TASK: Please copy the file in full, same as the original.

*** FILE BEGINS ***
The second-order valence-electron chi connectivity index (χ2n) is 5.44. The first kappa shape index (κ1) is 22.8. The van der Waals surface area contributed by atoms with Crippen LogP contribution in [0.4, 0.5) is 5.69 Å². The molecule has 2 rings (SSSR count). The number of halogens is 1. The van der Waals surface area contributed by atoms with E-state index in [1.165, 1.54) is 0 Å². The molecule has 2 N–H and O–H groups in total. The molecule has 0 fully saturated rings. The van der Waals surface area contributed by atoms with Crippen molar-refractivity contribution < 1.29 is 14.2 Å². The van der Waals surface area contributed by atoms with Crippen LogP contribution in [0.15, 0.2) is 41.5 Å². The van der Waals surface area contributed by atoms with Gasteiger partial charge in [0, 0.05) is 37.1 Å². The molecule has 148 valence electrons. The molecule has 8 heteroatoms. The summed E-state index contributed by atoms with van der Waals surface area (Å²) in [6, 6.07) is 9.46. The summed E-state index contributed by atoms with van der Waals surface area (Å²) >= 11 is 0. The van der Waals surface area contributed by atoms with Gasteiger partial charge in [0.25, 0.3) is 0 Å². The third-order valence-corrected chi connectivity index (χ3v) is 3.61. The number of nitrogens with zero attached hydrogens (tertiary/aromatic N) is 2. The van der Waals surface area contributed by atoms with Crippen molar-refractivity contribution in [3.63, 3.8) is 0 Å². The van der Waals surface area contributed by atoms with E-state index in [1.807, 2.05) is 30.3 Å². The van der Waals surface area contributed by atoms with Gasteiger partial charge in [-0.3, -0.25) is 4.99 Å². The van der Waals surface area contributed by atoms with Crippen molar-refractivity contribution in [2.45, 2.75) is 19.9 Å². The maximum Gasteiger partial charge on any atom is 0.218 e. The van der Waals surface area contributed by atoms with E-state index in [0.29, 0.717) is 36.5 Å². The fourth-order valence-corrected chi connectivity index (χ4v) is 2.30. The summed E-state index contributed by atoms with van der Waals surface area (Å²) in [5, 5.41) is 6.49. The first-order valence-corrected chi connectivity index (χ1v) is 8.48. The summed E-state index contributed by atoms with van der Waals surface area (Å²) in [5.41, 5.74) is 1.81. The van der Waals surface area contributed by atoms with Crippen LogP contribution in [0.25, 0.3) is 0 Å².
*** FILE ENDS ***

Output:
The second-order valence-electron chi connectivity index (χ2n) is 5.44. The first kappa shape index (κ1) is 22.8. The van der Waals surface area contributed by atoms with Crippen LogP contribution in [0.4, 0.5) is 5.69 Å². The molecule has 2 rings (SSSR count). The number of halogens is 1. The van der Waals surface area contributed by atoms with E-state index in [1.165, 1.54) is 0 Å². The molecule has 2 N–H and O–H groups in total. The molecule has 0 fully saturated rings. The van der Waals surface area contributed by atoms with Crippen molar-refractivity contribution < 1.29 is 14.2 Å². The van der Waals surface area contributed by atoms with Crippen LogP contribution in [0.15, 0.2) is 41.5 Å². The van der Waals surface area contributed by atoms with Gasteiger partial charge in [0, 0.05) is 37.1 Å². The molecule has 148 valence electrons. The molecule has 8 heteroatoms. The summed E-state index contributed by atoms with van der Waals surface area (Å²) in [6, 6.07) is 9.46. The summed E-state index contributed by atoms with van der Waals surface area (Å²) >= 11 is 0. The van der Waals surface area contributed by atoms with Gasteiger partial charge in [0.25, 0.3) is 0 Å². The third-order valence-corrected chi connectivity index (χ3v) is 3.61. The number of nitrogens with zero attached hydrogens (tertiary/aromatic N) is 2. The van der Waals surface area contributed by atoms with Crippen molar-refractivity contribution in [3.63, 3.8) is 0 Å². The van der Waals surface area contributed by atoms with E-state index in [1.807, 2.05) is 30.3 Å². The van der Waals surface area contributed by atoms with Gasteiger partial charge in [-0.3, -0.25) is 4.99 Å². The van der Waals surface area contributed by atoms with Crippen molar-refractivity contribution in [2.45, 2.75) is 19.9 Å². The maximum Gasteiger partial charge on any atom is 0.218 e. The van der Waals surface area contributed by atoms with E-state index in [0.29, 0.717) is 36.5 Å². The fourth-order valence-corrected chi connectivity index (χ4v) is 2.30. The summed E-state index contributed by atoms with van der Waals surface area (Å²) in [5, 5.41) is 6.49. The first-order valence-corrected chi connectivity index (χ1v) is 8.48. The summed E-state index contributed by atoms with van der Waals surface area (Å²) in [5.41, 5.74) is 1.81. The van der Waals surface area contributed by atoms with Crippen LogP contribution in [0.25, 0.3) is 0 Å².